Returning To Rural Roots

LaClare Creamery History

In the late ’70s, eager to return to their rural roots, Larry and Clara Hedrich bought a “hobby farm” in the heart of America’s Dairyland.

Along with their homestead, they inherited two goats, a dozen chickens and a pair of peacocks. Little did they realize the goats would soon become the focal point of their lives. Hence, the founding of what would become LaClare Creamery, appropriately named after founders Larry and Clara.

Their five children recall how every family vacation included visiting several goat farms around the country. In their quest to learn from the best, they even traveled to Europe, where the dairy goat industry is far more advanced. The “hobby” had turned into a life-long obsession.

​The family soon discovered that the key to better taste was their ability to control the entire process on their farm. Breeding the best possible stock, humane and sustainable herd management practices, proper milk handling and mastering the art and science of cheesemaking means LaClare products taste better. To assure a reliable supply of fresh, high-quality goat’s milk, Larry formed and still leads the Quality Dairy Goat Producers Co-op. In 2005, Larry Hedrich founded the Quality Dairy Goat Producers Co-op of Wisconsin and set the standard for raising dairy goats and producing the highest quality goat milk.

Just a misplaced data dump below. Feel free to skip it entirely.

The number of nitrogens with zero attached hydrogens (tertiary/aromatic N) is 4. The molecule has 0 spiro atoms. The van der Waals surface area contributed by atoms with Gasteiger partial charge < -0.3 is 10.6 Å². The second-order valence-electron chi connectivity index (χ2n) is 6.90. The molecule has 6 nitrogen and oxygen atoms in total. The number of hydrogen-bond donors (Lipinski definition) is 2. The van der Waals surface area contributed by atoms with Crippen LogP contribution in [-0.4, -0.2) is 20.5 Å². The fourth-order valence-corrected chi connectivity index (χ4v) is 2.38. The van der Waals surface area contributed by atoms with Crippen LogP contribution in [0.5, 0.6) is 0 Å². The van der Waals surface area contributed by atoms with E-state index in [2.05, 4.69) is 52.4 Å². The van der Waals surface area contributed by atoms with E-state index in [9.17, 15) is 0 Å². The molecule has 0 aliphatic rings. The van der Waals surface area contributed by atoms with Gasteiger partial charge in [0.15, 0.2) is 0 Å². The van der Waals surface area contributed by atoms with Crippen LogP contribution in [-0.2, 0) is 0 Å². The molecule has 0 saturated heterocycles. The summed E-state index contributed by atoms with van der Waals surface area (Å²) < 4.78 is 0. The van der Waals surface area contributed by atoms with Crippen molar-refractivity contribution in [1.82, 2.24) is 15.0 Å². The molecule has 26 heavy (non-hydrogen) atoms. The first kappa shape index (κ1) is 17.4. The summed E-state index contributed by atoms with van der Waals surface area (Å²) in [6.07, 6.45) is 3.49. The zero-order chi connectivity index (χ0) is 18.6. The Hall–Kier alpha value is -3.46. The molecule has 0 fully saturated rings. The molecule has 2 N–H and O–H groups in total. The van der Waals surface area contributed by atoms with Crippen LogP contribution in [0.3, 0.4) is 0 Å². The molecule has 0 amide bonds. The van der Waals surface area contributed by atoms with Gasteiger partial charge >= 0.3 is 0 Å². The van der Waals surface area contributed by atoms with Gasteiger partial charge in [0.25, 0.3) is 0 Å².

Larry and Clara’s daughter, Katie, produced LaClare’s first cheese, Evalon, in 2008. At the 2011 U.S. Championship Cheese Contest, Evalon earned the Best in Show award (out of 1,604 entries). 

LaClare Creamery broke ground on a state-of-the-art facility in 2012. This homestead operation gave the consumer a sneak peek at the cheesemaking process from goat to the final product and included a retail store and café.

In 2019, with the growing popularity of Chevre (fresh goat cheese), LaClare doubled its operational footprint with a 28,000-square-foot addition. The project included investments in manufacturing, a new store, a cafe, and viewing windows of the entire Chevre-making process. 

On the heels of the expansion and a gain in momentum, LaClare added a larger goat viewing area, a 26-foot wooden silo encircled by a walkway for the agile goats, and a rock wall for the goats. 

Today, LaClare Creamery’s mission is to pursue perfection in flavor and quality to produce distinctly delicious goat cheese.


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